In an era in which social media is an increasingly common part of everyone’s lives, it staggers me that public figures remain mystified when the medium is used against them. Take the case of disgraced Australian sports star Joel Monaghan, the footballer who allowed his teammates to photograph him in a sexual act with a dog (yes, you read that correctly). When pics of the act were Tweeted to the world a few weeks after the incident, Joel’s first response was to blame social media. While acknowledging his act was disgraceful, Monaghan said it was social media that was ultimately to blame because had the pics not been Tweeted by one of his teammates, his act would never have made it into the public eye.
Okay, so he has a point. Twitter did allow his act to become an international sensation. Within hours of the first pic being Tweeted, Monaghan was in damage control. In under a day he was sacked by shocked team officials while the image sped around the world, ending up as headline news in both online and offline media. But like so many public figures before him who have been brought undone by the public posting of their various acts of shame, Monaghan seems blind to the cause of his disgrace. He committed a sex act with a dog. He did it in front of giggling teammates, who took pictures. Social media didn’t get inside his brain and drive him to what can only be described as the most vile and disgusting meltdown any sports figure, anywhere, has suffered.
Joel Monaghan committed a sex act with a dog. Twitter did not. By Monaghan’s reasoning, had he crashed his car while drunk and killed an innocent bystander, the car would have been to blame, not poor drunk Joel. Monaghan is fundamentally wrong. He is to blame for his actions. As too are the multitude of public figures who regularly come unstuck when their acts become public.
Here’s a word of advice to any public figure. Social media and mobile phones mean you are constantly surrounded by would-be journalists. Everyone with a mobile phone camera has the power to bring you unstuck. Blame it on technology, bemoan the loss of the “good old days” when your celebrity status brought you some level of protection, but get it through your thick heads that social media is here, and you are accountable for your actions in a way unprecedented in history.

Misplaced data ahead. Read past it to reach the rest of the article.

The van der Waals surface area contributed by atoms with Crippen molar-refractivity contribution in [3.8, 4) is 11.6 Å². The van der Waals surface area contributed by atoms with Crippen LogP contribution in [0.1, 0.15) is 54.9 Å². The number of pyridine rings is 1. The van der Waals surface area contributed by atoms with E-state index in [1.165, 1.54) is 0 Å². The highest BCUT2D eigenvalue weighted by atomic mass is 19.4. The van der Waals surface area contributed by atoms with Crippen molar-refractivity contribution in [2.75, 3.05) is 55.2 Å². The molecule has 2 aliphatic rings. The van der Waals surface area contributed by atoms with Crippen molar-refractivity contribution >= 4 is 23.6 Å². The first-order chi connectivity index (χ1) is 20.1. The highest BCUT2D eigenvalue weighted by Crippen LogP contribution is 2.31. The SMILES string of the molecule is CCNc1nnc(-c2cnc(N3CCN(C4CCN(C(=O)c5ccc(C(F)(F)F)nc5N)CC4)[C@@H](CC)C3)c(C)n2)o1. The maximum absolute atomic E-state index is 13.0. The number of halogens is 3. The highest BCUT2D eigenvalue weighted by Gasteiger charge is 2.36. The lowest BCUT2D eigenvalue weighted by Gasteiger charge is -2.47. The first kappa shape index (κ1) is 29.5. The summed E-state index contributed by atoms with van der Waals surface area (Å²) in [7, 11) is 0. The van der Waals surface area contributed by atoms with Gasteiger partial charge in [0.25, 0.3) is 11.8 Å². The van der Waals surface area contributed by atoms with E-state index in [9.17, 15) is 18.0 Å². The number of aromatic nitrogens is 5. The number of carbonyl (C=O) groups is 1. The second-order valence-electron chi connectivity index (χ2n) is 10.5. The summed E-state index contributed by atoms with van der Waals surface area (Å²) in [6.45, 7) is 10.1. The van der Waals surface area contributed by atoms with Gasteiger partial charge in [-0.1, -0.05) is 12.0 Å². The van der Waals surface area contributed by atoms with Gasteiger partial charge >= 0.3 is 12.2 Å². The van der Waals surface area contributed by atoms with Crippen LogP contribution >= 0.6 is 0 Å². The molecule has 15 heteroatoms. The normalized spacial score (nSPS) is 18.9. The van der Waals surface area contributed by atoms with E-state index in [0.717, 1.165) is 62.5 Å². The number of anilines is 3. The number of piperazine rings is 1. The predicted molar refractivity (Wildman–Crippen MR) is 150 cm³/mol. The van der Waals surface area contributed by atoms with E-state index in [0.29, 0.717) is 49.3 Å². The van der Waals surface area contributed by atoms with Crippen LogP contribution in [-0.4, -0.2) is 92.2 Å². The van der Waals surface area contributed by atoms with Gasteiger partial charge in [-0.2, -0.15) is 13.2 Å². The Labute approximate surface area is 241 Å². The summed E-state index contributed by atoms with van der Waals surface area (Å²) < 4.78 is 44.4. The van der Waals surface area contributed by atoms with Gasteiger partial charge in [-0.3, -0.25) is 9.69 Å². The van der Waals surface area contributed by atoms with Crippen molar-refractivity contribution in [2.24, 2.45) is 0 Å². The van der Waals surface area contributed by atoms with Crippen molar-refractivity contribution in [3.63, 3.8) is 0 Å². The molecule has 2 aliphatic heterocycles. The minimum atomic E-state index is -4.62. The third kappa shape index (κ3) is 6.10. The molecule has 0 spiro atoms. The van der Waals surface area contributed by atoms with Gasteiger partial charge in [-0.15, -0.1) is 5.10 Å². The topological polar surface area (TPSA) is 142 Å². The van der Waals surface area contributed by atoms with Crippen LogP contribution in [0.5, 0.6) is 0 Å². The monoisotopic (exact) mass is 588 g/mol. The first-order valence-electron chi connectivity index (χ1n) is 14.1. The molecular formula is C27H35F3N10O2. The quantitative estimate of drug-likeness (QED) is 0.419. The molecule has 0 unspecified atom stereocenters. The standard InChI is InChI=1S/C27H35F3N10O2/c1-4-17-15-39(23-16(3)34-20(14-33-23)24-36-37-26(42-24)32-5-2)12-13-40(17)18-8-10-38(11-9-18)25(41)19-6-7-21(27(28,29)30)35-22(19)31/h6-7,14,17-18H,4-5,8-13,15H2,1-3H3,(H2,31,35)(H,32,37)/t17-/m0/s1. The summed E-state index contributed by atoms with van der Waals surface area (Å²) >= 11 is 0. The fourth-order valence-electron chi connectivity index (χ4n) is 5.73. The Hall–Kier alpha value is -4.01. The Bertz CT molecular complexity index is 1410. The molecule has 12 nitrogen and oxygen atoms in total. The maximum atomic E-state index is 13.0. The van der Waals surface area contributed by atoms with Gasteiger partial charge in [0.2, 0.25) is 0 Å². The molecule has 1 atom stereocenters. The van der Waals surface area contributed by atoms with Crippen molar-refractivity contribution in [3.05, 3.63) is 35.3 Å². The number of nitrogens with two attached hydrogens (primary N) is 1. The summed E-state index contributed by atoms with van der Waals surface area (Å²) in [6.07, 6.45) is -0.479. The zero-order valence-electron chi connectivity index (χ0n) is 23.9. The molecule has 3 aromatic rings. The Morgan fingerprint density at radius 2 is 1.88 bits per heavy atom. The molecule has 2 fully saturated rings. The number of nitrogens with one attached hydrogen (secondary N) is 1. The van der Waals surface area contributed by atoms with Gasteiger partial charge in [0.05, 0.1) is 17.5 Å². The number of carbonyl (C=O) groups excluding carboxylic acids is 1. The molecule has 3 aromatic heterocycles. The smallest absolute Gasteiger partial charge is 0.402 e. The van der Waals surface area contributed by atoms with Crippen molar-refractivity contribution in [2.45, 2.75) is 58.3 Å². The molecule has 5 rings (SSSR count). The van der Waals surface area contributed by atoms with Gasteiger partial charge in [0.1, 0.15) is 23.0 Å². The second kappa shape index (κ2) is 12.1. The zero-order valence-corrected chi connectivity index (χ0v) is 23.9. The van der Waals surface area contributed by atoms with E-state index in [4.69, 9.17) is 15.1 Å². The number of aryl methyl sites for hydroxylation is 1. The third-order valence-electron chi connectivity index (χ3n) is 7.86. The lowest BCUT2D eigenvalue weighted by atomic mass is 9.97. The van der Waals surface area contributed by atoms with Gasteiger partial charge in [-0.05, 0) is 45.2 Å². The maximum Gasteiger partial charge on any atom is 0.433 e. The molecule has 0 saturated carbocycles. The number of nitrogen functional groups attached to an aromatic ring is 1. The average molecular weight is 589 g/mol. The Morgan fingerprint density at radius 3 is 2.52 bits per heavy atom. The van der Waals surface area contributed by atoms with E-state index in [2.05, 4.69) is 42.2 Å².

At MediaByz Digital, the company I work for, we work with companies to educate senior executives, and board members in particular, in the dangers of social media. We run programs that highlight what can go wrong if you don’t stop to think. Our programs are designed to protect brands from accidental damage caused by inappropriate use of social media by their public representatives. But increasingly we’re finding that we end up educating these intelligent, successful people in basic life skills. It amazes me how quick people are to accept my “friend requests”, when they have little idea of who I am. I do this before a training session because it allows me to use a relevant example of how easy it is to gain access to a person’s personal life. In almost every case, there’s a pic I can grab that can be embarrassing. A funny dance shot, drunken Christmas party pic or similar is an easy way to show executives how easily they can be “taken out of context” with the right accompanying story or caption.
It works every time, with most course participants shocked at how easily their own imagery can be used to embarrass or discredit them. While we do it in a lighthearted way in training, the same is not true of the modern media landscape.
Journalists, at least the clever ones, are prolific at befriending people on Facebook, Twitter and so on. Why? Because as soon as they do, they download any potentially awkward imagery from the public figure’s site. Next time there’s a report of said figure in a drunken rampage, the journo simply finds an image from his library which shows the figure looking drunk, and hey presto, photographic proof of the figure’s “guilt”.
In the case of Monaghan, his own teammates used the photo to discredit him. And what an easy low blow. Monaghan should never again wear a representative or team jersey. He deserves his disgrace. But so too do his teammates for condoning such an act. More importantly, they deserve their own public shame for publishing such an image. These are not normal people. They do not sit within the boundaries of what society accepts from anyone, much less a sports “hero”. I don’t care how drunk they were, this group act sets them outside of what we can, and should, accept. But make no mistake, this scandal was NOT caused by social media, any more than a drunken car accident is caused by the car.
In this case, social media should be praised for exposing such abhorrence among us. Social media does make journalists and historians of us all, and times have changed. Overpaid, overexposed and overindulged public figures need to wake up to the fact that they are under constant surveillance, like it or not. It’s the price of fame and if you don’t like it, go get a job that pays the average wage and leaves you to your anonymity.
For those who are in the public eye, social media is a double bladed sword. Used wisely it can promote your brand, support your cause and drive your popularity. But don’t cry when it goes the other way. After all, the media (and I’m talking old school print and electronic), have been doing the same thing for many years. Everyone loves a winner, but how quick the mighty fall when a scandal breaks (just ask Bill Clinton, Jerry Falwell and Joel Monaghan).